The Kundalini Ritual
As the name suggests, Kundalini yoga is a type of yoga that emphasizes the awakening and harnessing of kundalini energy. Although often dismissed as a form of male enhancement, kundalini derives its power from kundalini shakti, the life force that lies dormant in women’s ovaries just beneath the outer layers of skin. Kundalini yoga is believed to be the energy associated with the divine female. Like other forms of yoga, kundalini yoga focuses on breathing exercises, meditation, mantra, and movement. More info: yoga-society.com/blogs/yoga/what-is-kundalini-yoga
Kundalini Yoga places a great emphasis on spiritual evolution as well as spiritual realization. Because the energy of kundalini energy is coiled like a serpent three and a half times around the body, it can only be awakened when it reaches the crown of the skull. At this point, said serpent rises to the third eye, the source of all seeing and experiencing energy, and moves upward through the spinal column moving past the ribs, up to the top of the head. There, it pulls itself back into the spinal column and repeats the process. Because the serpent has so much power and potential, this cycle is said to resemble the rising and setting of the sun. This spiritual evolution of the kundalini energy has been the basis for much of ancient tantric philosophy and art.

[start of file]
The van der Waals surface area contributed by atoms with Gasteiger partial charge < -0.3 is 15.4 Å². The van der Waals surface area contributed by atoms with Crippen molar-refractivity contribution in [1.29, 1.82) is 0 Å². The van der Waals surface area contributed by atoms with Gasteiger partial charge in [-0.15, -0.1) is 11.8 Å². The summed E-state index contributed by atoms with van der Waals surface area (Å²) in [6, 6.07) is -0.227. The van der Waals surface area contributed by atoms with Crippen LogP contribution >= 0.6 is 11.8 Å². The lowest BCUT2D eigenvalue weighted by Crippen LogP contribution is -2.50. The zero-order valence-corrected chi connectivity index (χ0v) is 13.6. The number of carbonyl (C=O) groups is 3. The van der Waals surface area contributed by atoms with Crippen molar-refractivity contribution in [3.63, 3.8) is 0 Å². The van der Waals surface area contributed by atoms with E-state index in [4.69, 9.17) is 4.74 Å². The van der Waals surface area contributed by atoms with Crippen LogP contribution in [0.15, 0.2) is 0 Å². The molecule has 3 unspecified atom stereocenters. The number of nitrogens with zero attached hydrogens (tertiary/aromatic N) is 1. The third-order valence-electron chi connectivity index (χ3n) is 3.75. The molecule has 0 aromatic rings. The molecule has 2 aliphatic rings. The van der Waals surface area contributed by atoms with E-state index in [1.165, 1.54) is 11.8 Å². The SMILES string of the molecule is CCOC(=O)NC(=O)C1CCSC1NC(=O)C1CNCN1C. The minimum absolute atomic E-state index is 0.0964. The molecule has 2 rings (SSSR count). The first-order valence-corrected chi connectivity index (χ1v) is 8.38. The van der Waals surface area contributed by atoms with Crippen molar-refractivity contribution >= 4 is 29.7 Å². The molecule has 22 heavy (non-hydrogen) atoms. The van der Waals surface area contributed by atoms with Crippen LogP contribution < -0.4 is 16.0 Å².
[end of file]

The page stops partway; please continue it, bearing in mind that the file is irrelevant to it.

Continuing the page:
Kundalini Yoga has inspired many spiritual and physical philosophies and practices. Some of these include the ancient science of yoga, Hatha Yoga, Jnana Yoga, and Kundalini Yoga, all of which stress the importance of conscious breathing exercises, meditation, and mantra. In addition, they also emphasize the power of specific chant styles, including Bhai Phota, Maha Sahasra, Praval Matsyayana, and Bhastrika. While the primary goal of these forms of yoga is to reach kundalini consciousness, the meditative aspects are not overlooked. Meditation is integral to all forms of Kundalini Yoga and when practiced regularly, can help achieve greater physical and psychological awareness.